At the border, 1979
By Choman Hardi
“It is your last check-in point in this country!”
We grabbed a drink-
soon everything would taste different.
The land under our feet continued
divided by a thick iron chain.
My sister put her leg across it.
“Look over here,” she said to us,
“my right leg is in this country
and my left leg in the other”.
The border guards told her off.
My mother informed me: We are going home.
She said that the roads are much cleaner
the landscape is more beautiful
and people are much kinder.
Dozens of families waited in the rain.
“I can inhale home,” somebody said.
Now our mothers were crying. I was five years old
standing by the check-in point
comparing both sides of the border.
The autumn soil continued on the other side
with the same colour, the same texture.
It rained on both sides of the chain.
We waited while our papers were checked,
our faces thoroughly inspected.
Then the chain was removed to let us through.
A man bent down and kissed his muddy homeland.
The same chain of mountains encompassed all of us.
Choman Hardi is a Kurdish poet living in exile in England. Her poetry reflects the love and respect she has for her homeland but also the foulness of what happened to the Kurds at the hands of Saddam Hussein and his troops.
This in a lot of ways, is a simple enough poem, but then there are depths to it that need to be sought and looked into in order to understand why she wrote it. As the poem begins, it does so as a memory of a time when she crossed over the border from one country into another. As she gets a drink she feels that soon enough “everything would taste different.” This is a phrase that has a surface meaning of different cultures equals different ways and means different foods and tastes but it also can be seen in symbolic fashion, in a negative way, as she is entering somewhere where peace and freedom are things that cannot be taken for granted. Taken this way, her words suggest an almost ominous feeling of threat as they enter this country, possibly once again.
The words “thick, iron chain” suggest harshness and pain on the landscape and on the countryside as it serves to separate one land from another. It is a border guard post after all. But the poet uses her sister who has one leg in each country to show the difference between the two. The fact that the border guards tell her off is a signal to the reader that as they enter this land once again, what mother calls “home,” is in fact, a painful place, a hard place, a place of terror and worry. This is not the sort of behaviour the guards expect, nor the mother in this context. But these two are children playing at the border post as they go home to the land of their fathers.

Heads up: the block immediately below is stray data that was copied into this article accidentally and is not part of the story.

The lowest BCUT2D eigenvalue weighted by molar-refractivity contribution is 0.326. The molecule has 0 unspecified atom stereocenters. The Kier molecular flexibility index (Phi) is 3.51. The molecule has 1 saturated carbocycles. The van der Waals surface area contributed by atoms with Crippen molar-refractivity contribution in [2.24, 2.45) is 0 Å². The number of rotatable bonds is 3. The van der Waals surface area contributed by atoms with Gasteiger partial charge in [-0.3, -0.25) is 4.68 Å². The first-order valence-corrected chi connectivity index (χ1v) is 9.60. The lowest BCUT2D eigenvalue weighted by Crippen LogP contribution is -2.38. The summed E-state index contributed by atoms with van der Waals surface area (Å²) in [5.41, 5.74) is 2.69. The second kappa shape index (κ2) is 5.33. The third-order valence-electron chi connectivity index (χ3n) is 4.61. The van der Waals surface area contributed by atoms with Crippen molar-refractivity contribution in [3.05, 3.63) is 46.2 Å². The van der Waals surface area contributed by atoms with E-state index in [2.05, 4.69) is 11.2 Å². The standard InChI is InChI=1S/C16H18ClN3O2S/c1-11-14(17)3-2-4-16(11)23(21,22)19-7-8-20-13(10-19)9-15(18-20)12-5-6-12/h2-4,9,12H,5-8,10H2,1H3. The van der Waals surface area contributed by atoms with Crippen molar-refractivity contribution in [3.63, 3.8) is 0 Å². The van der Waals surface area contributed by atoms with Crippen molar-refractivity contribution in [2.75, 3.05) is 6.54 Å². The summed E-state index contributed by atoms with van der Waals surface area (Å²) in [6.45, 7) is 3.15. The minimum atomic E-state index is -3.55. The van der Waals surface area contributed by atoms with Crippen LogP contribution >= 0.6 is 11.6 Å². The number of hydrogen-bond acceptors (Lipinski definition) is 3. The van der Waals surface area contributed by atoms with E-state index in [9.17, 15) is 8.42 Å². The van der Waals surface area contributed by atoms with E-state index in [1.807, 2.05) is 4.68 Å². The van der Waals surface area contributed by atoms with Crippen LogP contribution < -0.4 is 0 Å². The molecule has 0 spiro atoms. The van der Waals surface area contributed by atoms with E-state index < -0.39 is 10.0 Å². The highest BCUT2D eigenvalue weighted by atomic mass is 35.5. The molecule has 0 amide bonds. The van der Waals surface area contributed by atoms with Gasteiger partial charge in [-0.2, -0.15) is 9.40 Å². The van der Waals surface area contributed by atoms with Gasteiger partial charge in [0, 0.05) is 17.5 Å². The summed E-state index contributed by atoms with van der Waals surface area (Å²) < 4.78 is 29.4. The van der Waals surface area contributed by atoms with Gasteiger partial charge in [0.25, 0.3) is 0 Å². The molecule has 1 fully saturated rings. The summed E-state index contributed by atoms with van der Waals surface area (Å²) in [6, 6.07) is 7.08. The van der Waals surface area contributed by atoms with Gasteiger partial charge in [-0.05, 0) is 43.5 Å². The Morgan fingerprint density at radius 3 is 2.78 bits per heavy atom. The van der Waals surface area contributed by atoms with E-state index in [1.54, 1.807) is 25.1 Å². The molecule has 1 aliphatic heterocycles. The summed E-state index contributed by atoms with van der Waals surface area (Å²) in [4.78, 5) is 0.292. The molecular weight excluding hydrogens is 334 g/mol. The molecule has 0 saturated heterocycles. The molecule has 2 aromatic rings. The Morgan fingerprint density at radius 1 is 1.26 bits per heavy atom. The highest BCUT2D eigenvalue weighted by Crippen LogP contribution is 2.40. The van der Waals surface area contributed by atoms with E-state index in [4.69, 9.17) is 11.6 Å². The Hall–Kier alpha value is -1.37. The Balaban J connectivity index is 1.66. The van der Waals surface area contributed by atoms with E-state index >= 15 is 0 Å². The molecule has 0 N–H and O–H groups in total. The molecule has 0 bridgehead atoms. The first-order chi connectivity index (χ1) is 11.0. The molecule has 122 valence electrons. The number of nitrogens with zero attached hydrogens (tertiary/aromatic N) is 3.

Up till now, the reader is thinking that by going home they are going back into something that is filled with regret, but the poem turns on the next few lines as we read that the mother then tells her children that home is a land where “the roads are much cleaner, the landscape is more beautiful and people are much kinder.” This suggests that the Mother sees home in a positive light, even if that is perhaps untrue, but more likely that the land they are coming from, being Iraq, is of no comparison to her Kurdish home, where to her, everything is so much better than where she has been living with her family.
The next line says that “dozens of families waited in the rain,” itself suggesting that the process of crossing the border is indeed a long one, where one has not only to prove one’s identity but be searched extensively before being allowed to pass through. The fact that one lady then admits that she can “inhale the land” tells the reader how strong the bond is with home; it is something that exists within us all and it is something that appears the closer we get to that which we perceive as ‘home.’
It is an emotion that leads to Mothers “crying” and their five year olds wondering just what is happening as they compare “both sides of the border.” It is in that moment that Hardi sees the similarities on both sides of the land that is intersected by that chain. She sees the same coloured ground, the same mud, the same continuity of landscape but cannot see how and why one side is better to live in than the next. The fact that it rains on “both sides of the border” shows how the five year old cannot be expected to see the intricacies of life that exist at a border crossing.
But as they wait to have everything checked and then the chain is taken away, she begins to see a change not only in her mother but also in how she views the land she is entering. She says that a man bends down and kisses his “muddy homeland” in a sign or reverence for the nation, for the very ground he belongs to, showing an understanding in older age of why the man would do that, even though the five year old would not comprehend the actions.
But the final line, with that image painted in the mind of the reader of a group of people being “encompassed” by “the same chain of mountains” that existed before, is one that shows that they have gone from bad to good, from hell to heaven if you like, from tyranny to freedom. In terms of warfare then, this poem seems ill placed, but the title of the anthology collection is not “warfare,” but “conflict” and when one applies that word to this poem we begin to see the conflict in the mother, who sees the old regime and the freedom of her homeland. We see the conflict of the children who see the same landscape but something stopping them, barring them from enjoying it and we see the conflict in the landscape, where the same mountains exist to bring about a sense of pride of national freedoms as well as being something that can “encompass,” a word that can have negative connotations as well as positive ones.